In life there are all sorts of wake up calls. But for this year in the Philippines, the loudest wake up calls in the early morning are the corny political jingles being blasted through some megaphone-equipped jeepneys.
The campaign season has been in full swing when I returned to Manila early this month from the relative tranquility in Germany. Still reeling from jetlag, my irregular sleep has been made worse by the cacophony of campaign jingles from politicians vying desperately for my vote in next month’s polls.
And once you’ve been jolted out sleep there’s no way to get back to bed. Because by then, a hoard of other candidates’ equally irritating campaign songs would parade in front of your house every hour. This is accompanied by a convoy of honking cars, vans, and mini trucks, filled by devoted (and often paid) political supporters.
These songs too have a tendency to reverberate in the brain, hours, even days after hearing them for the first time. As I am writing this, my mind’s mp3 player is on loop with what used to be Lady Gaga’s “Bad Romance” that has now become a bad campaign jingle of some mayoralty candidate.
Despite the fact that singers and composers come a dime a dozen in the Philippines, campaign jingles are not a Filipino invention. It was the Americans who introduced this to Filipino presidential candidates shortly after the end of the Second World War.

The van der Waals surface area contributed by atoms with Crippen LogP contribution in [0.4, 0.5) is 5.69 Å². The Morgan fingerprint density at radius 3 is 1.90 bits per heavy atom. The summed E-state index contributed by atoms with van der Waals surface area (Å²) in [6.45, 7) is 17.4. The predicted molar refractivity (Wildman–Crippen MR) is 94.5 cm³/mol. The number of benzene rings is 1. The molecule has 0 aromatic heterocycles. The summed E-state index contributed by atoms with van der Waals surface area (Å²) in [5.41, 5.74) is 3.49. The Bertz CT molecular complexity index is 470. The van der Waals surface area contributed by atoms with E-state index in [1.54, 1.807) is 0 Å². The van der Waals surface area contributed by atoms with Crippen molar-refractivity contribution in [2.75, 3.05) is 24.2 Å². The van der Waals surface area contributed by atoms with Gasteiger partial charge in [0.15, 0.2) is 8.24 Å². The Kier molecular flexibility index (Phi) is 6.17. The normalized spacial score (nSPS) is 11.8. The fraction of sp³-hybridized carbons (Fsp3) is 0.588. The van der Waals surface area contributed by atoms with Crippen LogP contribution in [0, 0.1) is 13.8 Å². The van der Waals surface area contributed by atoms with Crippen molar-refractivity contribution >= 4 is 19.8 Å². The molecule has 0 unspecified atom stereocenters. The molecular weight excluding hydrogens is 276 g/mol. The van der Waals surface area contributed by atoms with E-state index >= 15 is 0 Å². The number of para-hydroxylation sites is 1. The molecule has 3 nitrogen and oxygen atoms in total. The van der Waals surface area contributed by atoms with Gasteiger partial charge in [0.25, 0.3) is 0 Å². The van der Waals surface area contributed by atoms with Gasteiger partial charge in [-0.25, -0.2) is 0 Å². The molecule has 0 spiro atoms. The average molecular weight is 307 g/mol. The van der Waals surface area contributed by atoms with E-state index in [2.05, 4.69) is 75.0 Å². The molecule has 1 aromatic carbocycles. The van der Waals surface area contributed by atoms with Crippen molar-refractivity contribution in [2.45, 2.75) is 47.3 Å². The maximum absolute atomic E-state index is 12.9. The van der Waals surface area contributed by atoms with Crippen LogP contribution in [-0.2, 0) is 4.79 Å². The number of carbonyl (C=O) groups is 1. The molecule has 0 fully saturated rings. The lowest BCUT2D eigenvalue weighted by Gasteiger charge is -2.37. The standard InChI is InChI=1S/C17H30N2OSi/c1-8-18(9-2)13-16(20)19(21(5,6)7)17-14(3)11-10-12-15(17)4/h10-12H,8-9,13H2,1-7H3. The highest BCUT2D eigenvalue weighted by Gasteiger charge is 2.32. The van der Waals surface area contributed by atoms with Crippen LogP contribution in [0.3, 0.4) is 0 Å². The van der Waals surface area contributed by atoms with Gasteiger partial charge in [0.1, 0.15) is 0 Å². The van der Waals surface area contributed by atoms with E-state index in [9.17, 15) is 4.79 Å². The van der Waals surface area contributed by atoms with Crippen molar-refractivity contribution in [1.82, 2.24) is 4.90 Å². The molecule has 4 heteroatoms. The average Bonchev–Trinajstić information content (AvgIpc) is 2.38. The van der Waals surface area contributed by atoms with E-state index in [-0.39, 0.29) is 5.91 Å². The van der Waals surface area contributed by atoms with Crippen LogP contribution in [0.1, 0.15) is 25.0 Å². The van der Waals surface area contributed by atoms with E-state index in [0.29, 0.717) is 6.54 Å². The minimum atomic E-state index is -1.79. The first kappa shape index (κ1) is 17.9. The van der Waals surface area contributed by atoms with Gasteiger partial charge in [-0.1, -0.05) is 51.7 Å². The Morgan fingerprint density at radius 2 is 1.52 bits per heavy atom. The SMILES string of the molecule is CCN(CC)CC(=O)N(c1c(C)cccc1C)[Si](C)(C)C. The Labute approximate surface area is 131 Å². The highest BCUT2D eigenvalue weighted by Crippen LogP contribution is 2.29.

My grandmother told me before that these campaign jingles were so popular with the ubiquity of radios throughout the Philippine islands. One of the country’s most popular presidents, Ramon Magsaysay had used the famous “Mambo Magsaysay” during his campaign some 60 years ago.
During the 1998 presidential elections, Joseph “Erap” Estrada toured the Philippines with his popular “Jeep ni Erap (In Erap’s Jeep)” jingle, unsurprisingly, while driving a big stainless jeepney. He won by a landslide victory at that year’s polls. This year, he’s riding a fully refurbished jeep.
Now, presidential candidates are hoping to lure in more voters with this tried and tested formula. No thanks to video-sharing websites like YouTube, these political jingles have found new ways to annoy some voters, like me, on the Internet.
While their intentions maybe for voter recall, I will only remember these jingles by how much they interrupted my slumber.
Hopefully when I get enough sleep next month, I would march into the poll precinct and vote the candidate who decided to do away with corny jingles and just let his track record speak for himself. Actions still do speak louder than words and in my case, the candidate who least interrupted my sleep gets the coveted vote.